3. Select Partition from the drop-down menu.

  4. Select Create Using Coordinates from the drop-down menu.

  5. Enter in the appropriate values for Cure ID(s). This can also be done using the Pick Widget function.

  6. Enter in the appropriate values for X Position, Y Position and Z Position.

  7. Click Apply.

If the node option is used, meshed curves may be partitioned. The specified nodes must lie on the curve to be partitioned. The curve is split at each node specified, and any other mesh entities are divided appropriately amongst the curve partitions.

To partition curves by using nodes

  1. On the Command Panel, click on Geometry and then Curve.

  2. Click on the Modify action button.

  3. Select Partition from the drop-down menu.

  4. Select Create Using Nodes from the drop-down menu.

  5. Enter in the appropriate values for Cure ID(s) and Node ID(s). This can also be done using the Pick Widget function.

  6. Click Apply.

Partition Create Curve <curve_id> {Fraction <fraction_list> | Position <xpos> <ypos> <zpos> | [with] <vertex_list> | <node_list> }

Related Commands

Partition delete curve <curve_id>

4.8.3.2 Partitioned Surfaces

There are several forms of the command to partition a surface. A surface may be partitioned using hard points, curves, polylines, mesh edges, mesh faces or mesh triangles.

4.8.3.2.1 Partitioning with Vertices and Nodes
4.8.3.2.1.1 Partitioning with Hard Points

There are two methods of partitioning a surface using vertices and nodes. The first method is to create a set of hard points using nodes, vertices, or coordinates that constrain the mesh to particular points on the surface.

To partition a surface using vertices and nodes

  1. On the Command Panel, click on Geometry and then Surface.

  2. Click on the Modify action button.

  3. Select Partition from the drop-down menu.

  4. Select Create With Nodes or Create With Verticies from the drop-down menu.

  5. Enter in the appropriate value for Surface ID(s) as well as Vertex ID(s) or Node ID(s). This can also be done using the Pick Widget function.

  6. Click Apply.

Partition Create Surface <id> Vertex <id_list> [Individual]

Partition Create Surface <id> Node <id_list> [Individual]

4.8.3.2.1.2 Partitioning with Polylines

The second method is to define a polyline using a set of vertices or coordinates. This method splits the surface using a polyline defined by a list of positions specified as either coordinate triples, or existing vertices. The polyline is projected to the surface to define the curve for splitting the surface. If only one position is specified a zero-length curve with a single vertex will be created The syntax is identical to above WITHOUT the individual option.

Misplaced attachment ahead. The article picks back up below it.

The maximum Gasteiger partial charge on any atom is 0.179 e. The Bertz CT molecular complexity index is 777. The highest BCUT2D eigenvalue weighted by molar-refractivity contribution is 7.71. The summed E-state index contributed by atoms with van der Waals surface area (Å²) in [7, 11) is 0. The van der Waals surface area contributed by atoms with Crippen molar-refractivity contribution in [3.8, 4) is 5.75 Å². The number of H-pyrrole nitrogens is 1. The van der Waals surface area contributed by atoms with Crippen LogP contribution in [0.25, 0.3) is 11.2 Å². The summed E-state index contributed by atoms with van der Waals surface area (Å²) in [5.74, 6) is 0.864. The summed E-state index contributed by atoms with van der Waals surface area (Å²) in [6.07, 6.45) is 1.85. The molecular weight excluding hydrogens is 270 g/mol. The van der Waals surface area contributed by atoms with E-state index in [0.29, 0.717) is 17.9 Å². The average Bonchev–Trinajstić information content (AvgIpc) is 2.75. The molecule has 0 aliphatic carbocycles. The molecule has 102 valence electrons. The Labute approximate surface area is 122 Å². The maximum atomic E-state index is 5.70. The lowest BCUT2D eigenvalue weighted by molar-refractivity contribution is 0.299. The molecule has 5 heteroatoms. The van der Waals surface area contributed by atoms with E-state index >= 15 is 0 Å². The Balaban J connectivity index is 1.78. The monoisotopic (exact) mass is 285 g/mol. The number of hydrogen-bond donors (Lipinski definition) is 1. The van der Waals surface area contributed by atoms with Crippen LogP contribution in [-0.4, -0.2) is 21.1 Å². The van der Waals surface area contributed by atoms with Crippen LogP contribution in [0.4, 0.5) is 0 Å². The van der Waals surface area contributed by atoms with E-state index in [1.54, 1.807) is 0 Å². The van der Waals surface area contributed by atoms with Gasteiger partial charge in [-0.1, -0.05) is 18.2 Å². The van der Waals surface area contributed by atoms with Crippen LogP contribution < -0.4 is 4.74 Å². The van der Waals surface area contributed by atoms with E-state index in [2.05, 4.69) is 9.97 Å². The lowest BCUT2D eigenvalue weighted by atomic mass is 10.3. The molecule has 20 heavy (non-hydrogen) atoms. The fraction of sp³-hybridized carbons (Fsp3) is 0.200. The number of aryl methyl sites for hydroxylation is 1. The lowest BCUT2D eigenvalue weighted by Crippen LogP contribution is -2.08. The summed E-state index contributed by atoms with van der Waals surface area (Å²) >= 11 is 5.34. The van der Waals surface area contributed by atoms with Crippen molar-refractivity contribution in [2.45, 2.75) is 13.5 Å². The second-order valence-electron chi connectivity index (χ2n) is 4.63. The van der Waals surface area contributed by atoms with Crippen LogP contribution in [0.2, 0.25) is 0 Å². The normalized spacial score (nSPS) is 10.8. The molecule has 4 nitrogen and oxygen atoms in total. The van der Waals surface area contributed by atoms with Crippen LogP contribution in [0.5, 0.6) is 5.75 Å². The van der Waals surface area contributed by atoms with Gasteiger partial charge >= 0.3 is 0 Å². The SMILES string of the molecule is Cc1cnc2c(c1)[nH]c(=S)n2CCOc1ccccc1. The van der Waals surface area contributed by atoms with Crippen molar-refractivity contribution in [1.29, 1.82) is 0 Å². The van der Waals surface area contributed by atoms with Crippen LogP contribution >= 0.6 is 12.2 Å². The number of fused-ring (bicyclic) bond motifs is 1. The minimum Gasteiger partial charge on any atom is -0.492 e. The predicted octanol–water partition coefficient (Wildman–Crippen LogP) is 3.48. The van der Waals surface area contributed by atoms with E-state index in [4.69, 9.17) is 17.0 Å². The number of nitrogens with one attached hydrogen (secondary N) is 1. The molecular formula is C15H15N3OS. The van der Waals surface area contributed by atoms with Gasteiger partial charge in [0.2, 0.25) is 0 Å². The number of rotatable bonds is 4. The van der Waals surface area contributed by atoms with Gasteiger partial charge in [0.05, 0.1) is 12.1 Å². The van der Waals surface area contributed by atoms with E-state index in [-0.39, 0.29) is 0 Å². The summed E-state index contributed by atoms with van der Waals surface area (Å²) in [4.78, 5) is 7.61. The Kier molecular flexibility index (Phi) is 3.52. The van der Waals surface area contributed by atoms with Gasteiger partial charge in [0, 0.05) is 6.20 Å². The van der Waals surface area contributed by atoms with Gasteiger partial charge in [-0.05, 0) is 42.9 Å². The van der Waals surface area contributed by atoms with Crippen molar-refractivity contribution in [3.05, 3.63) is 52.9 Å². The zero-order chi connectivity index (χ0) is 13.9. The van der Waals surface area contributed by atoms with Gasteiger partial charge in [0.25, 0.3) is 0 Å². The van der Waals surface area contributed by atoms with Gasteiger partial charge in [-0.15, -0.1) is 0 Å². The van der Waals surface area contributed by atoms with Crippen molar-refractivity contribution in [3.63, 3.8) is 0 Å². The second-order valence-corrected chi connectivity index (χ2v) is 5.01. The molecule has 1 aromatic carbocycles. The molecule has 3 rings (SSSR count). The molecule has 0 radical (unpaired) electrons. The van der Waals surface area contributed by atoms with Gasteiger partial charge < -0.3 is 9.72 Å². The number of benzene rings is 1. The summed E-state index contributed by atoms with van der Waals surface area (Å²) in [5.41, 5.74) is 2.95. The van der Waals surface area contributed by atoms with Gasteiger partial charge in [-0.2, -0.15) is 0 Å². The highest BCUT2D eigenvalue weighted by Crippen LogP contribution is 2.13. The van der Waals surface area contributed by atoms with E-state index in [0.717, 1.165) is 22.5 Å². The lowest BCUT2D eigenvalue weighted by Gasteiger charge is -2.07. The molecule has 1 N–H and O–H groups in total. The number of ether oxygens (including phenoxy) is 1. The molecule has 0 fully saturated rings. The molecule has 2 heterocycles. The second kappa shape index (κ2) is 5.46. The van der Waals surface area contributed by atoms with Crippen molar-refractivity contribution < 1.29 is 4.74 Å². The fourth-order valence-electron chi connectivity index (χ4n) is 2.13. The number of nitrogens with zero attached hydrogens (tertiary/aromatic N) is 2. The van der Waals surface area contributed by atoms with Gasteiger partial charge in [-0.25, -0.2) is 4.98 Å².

To partition a surface using coordinates

  1. On the Command Panel, click on Geometry and then Surface.

  2. Click on the Modify action button.

  3. Select Partition from the drop-down menu.

  4. Select Create Using Coordinates from the drop-down menu.

  5. Enter in the appropriate value for Surface ID(s). This can also be done using the Pick Widget function.

  6. Enter in the appropriate values for Position (X,Y,Z).

  7. Click Apply.

Partition Create Surface <id> Position <x> <y> <z> [[Position] <x> <y> <z> ...]

To partition a surface using a set of vertices

  1. On the Command Panel, click on Geometry and then Surface.

  2. Click on the Modify action button.

  3. Select Partition from the drop-down menu.

  4. Select Create With Verticies from the drop-down menu.

  5. Enter in the appropriate values for Surface ID(s) and Vertex ID(s). This can also be done using the Pick Widget function.

  6. Click Apply.

Partition Create Surface <id> Vertex <id_list>

In the following simple example, the surface is partitioned using both methods. On the left half of the object, the surface is partitioned using the individual option (vertices 11 12 15 13). On the right half, a polyline is used (vertices 9 10 16 14). All of the free vertices can then be deleted, leaving the virtual curves shown in the second picture. Vertices 19 20 21 and 22 are all zero-length curves. The small ’v’ in parentheses is to indicate that it is virtual geometry. The resulting mesh is shown in the third picture. Notice that the polyline constrains the entire curve to the mesh, while the hardpoints constrain only that individual point.

Figure 205: Partitioning a Surface Using Vertices

4.8.3.2.2 Partitioning with Curves

This form of the command splits the existing surface into several surfaces by creating curves that approximate the projection of the specified existing curves onto the surface.

To partition a surface with curves

  1. On the Command Panel, click on Geometry and then Surface.